From "Commemorative Biographical Record of the Upper Wisconsin Counties: Waupaca, Portage, Wood, Marathon, Oneida, Vilas, Langlade and Shawano" by Chicago: J.H. Beers & Co. 1895.
HEZEKIAH S. SCOVILLE is one of the honored pioneers of Waupaca county who has experienced the vicissitudes and hardships inseparable from the early stages of civilized colonization. He was among the earliest settlers of the Upper Wisconsin Valley, and like many of his hardy and determined confreres he was compelled in extremity to resort to many expedients to keep the phantom wolf from his cabin door.
Mr. Scoville was born in Onondaga county, N. Y., July 9, 1813, son of James and Lydia (Hall) Scoville, who in an early day migrated with one child from Connecticut, their native State, and opened up the large farm in Onondaga county, N. Y., which in subsequent years it became their lot in life to clear and till. James and Lydia Scoville had sixteen children, of whom the following grew to maturity: Hiram, Timothy, Joseph and Benjamin (twins), Salinas, Hezekiah S., Julia, Lydia, Mary Ann, Harriet, and Athelreid. During the years 1812 to 1814 James Scoville kept a tavern near his farm, but afterward returned to the homestead, where many years later he and his wife passed away.
Hezekiah Scoville was reared on the farm and educated in the common schools, afterward taking two terms in an academy. In 1834 he was married in Onondaga county to Elizabeth Alderman, and after his marriage engaged in farming for a few years, subsequently keeping a public house in New York, and later was proprietor of a small store. In 1854 he came west, settling on a farm seven miles distant from Waupaca, which he paid for, but was soon compelled to mortgage it for fifty dollars in order to pay for the transportation of his goods from Sheboygan to his farm. After getting settled he again ran out of money, and he then made baskets which he sold for groceries. He was a natural mechanic, and built a shop where he manufactured axe helves and sleighs, in the meantime clearing up his farm. For fifteen years he manufactured cigars, and traveled through the country selling them. He tried raising hops, but the experiment was a failure, and he finally sold his farm and purchased a home in Waupaca City, where his wife died in 1888. They had three children: George, who died in Minnesota in 1888; Clark L.; and a daughter who died at the age of two years. Mr. Scoville now lives with his son Clark L., a sketch of whom follows. He has been an honest, hard?working pioneer, and bears an unblemished name. In politics he is a stanch Republican, and for fifty years he has been a steadfast and consistent member of the M. E. Church.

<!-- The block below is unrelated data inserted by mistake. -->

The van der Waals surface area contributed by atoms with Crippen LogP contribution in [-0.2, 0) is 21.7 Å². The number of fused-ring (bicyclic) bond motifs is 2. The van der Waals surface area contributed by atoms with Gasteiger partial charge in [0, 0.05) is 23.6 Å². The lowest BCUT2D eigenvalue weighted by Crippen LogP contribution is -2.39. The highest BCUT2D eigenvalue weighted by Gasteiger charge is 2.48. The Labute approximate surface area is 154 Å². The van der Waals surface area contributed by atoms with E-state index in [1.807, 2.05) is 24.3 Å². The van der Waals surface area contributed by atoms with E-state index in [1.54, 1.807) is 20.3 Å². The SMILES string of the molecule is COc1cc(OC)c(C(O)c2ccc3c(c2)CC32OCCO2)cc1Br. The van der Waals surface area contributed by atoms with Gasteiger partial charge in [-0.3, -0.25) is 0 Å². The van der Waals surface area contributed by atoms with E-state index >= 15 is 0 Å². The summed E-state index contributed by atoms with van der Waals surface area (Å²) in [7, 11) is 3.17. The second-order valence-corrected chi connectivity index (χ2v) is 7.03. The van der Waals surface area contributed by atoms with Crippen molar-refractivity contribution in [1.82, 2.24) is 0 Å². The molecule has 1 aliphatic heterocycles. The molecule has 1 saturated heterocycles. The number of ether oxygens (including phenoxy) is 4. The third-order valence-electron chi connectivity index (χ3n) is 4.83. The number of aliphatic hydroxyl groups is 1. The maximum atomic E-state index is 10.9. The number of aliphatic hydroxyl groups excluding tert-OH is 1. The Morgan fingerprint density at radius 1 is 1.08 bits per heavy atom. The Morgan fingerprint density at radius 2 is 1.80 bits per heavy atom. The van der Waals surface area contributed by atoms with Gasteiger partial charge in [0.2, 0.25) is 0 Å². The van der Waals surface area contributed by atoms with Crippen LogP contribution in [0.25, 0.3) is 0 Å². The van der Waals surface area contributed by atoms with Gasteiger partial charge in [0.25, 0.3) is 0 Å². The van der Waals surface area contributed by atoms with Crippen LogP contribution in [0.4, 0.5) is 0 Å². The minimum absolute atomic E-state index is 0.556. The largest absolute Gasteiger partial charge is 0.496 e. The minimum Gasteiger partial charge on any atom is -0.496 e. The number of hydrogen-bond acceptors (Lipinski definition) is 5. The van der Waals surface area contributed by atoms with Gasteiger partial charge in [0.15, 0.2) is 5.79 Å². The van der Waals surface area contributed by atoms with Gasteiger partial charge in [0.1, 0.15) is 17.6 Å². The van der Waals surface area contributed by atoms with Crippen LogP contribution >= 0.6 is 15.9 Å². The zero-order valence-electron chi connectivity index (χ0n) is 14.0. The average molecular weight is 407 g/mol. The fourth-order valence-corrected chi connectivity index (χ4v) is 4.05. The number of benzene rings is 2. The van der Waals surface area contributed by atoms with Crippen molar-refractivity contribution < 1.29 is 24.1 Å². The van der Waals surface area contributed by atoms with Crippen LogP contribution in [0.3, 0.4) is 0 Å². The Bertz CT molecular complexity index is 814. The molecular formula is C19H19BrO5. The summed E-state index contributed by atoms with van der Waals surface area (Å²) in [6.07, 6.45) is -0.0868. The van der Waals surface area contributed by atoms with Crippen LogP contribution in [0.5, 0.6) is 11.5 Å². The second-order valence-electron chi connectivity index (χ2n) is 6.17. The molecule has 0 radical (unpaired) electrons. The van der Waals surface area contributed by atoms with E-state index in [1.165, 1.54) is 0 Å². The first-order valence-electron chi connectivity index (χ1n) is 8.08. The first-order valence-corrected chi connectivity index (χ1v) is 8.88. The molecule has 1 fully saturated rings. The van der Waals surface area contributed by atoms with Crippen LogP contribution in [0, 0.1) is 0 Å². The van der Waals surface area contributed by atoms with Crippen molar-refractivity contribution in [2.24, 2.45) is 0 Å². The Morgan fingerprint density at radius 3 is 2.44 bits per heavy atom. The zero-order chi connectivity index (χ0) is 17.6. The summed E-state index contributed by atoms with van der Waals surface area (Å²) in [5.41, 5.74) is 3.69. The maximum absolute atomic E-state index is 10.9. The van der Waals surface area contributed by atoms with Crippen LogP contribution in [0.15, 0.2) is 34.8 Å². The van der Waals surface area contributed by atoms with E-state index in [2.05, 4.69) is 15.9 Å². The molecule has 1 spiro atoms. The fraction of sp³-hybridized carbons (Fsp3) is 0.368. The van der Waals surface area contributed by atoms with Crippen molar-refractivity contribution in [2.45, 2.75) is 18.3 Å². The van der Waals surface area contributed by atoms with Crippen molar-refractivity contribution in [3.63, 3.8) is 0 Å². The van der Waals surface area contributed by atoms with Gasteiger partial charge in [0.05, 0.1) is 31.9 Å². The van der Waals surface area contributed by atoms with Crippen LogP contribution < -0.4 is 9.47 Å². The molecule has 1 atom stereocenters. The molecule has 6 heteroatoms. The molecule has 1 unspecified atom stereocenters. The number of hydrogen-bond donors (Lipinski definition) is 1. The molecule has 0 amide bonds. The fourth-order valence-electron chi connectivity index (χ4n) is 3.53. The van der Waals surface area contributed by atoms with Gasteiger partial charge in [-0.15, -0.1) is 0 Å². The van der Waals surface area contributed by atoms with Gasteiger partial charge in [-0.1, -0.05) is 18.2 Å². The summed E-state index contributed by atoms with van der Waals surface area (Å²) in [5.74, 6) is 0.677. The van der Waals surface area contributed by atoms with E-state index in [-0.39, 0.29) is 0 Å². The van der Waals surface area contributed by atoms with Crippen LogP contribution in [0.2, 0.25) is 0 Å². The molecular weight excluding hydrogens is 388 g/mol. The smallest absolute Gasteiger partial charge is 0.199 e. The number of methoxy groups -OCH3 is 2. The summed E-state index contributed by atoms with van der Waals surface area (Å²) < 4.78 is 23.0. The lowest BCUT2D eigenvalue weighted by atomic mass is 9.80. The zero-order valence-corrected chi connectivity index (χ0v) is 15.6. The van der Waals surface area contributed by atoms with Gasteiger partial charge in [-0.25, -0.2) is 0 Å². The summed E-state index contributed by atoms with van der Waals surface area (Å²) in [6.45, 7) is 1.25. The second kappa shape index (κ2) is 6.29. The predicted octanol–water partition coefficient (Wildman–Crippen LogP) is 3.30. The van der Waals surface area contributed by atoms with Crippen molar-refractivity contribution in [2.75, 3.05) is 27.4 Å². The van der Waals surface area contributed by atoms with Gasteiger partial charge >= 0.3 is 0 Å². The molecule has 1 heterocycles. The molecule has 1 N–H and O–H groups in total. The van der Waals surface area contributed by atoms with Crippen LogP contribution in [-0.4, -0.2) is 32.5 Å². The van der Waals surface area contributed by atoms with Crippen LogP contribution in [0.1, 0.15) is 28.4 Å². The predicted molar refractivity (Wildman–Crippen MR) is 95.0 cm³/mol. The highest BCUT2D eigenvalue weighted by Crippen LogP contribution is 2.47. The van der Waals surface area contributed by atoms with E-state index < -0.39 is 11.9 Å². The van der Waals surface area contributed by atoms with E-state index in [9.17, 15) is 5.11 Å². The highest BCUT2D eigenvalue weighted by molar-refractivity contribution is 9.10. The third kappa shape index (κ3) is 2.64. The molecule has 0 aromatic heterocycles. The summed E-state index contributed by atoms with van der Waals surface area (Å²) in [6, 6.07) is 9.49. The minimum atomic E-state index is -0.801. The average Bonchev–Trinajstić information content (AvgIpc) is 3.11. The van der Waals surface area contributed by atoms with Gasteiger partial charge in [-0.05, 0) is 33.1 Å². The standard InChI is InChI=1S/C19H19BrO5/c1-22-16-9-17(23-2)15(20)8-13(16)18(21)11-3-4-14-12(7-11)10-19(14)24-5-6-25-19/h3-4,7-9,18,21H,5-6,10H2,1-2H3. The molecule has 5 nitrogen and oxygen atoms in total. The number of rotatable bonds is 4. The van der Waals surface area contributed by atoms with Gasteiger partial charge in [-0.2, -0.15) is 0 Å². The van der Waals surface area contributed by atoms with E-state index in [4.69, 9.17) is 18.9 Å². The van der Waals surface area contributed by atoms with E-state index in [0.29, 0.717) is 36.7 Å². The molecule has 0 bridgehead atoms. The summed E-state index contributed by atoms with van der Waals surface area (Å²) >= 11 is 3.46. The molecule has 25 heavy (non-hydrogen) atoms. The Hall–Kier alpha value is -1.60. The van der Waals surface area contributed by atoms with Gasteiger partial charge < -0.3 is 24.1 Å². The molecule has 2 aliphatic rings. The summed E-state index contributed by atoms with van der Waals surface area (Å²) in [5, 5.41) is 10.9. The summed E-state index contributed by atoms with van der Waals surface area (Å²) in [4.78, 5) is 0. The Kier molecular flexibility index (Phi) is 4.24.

CLARK L. SCOVILLE, son of Hezekiah S. Scoville, is the popular landlord of a popular hotel, the "Scoville House," of Waupaca. He was born, January 10, 1849, in the town of Oran, Onondaga Co., N. Y. , and was but five years old when his father, in 1854, came to the pioneer home in the wilderness of Wisconsin. He remained on the farm until he was eighteen years old, assisting in the farm work and attending the district schools at intervals, excepting four months, when; at the age of fourteen years, he clerked in a store. He next engaged in manufacturing cigars, also running a small grocery store, and continued thus for about ten years, when he resumed farming life, clerking at intervals, however, as his health would permit, until 1888, when the farmhouse burned. Mr. Scoville then resolved to change his business. Coming to Waupaca he opened a boarding house, and found that as a landlord he was a decided success. He gradually enlarged the house, until it has today grown into one of the leading hotels of the city, containing fifty rooms and enjoying an active and lucrative trade.
In February, 1873, Mr. Scoville was married to Lydia Saxton, who was born at Ithaca. N. Y., daughter of Garwood T. and Ruth (Brown) Saxon, both natives of New York, who in 1859 migrated to Portage county, Wis., where they now live. They
had four children: John, who died at the age of eighteen years; Lydia, Gilbert and Margaret. Garwood T. Saxton was one of a family of nine children, of whom we have mention of Margaret, Gilbert, Wheeler, Maria, Loretta, John and Garvin. The maternal grandfather of Mrs. Scoville, John Brown, was a native of New York, and was a colonel in the war of 1812; he married Nancy Jones, and to them a family of nine children were born, as follows: Mary, Jonathan, Elizabeth, Edward, Ruth, Lydia, and three who died young. Clark L. and Lydia Scoville have two children: Winnie and Burton. They are members of the M. E. Church, and active in Church work. Mr. Scoville is a Republican in politics, arid while deeply interested in the success of the party is not a politician, though he has filled the office of supervisor. Socially he is a member of the Masonic Lodge and Chapter at Waupaca.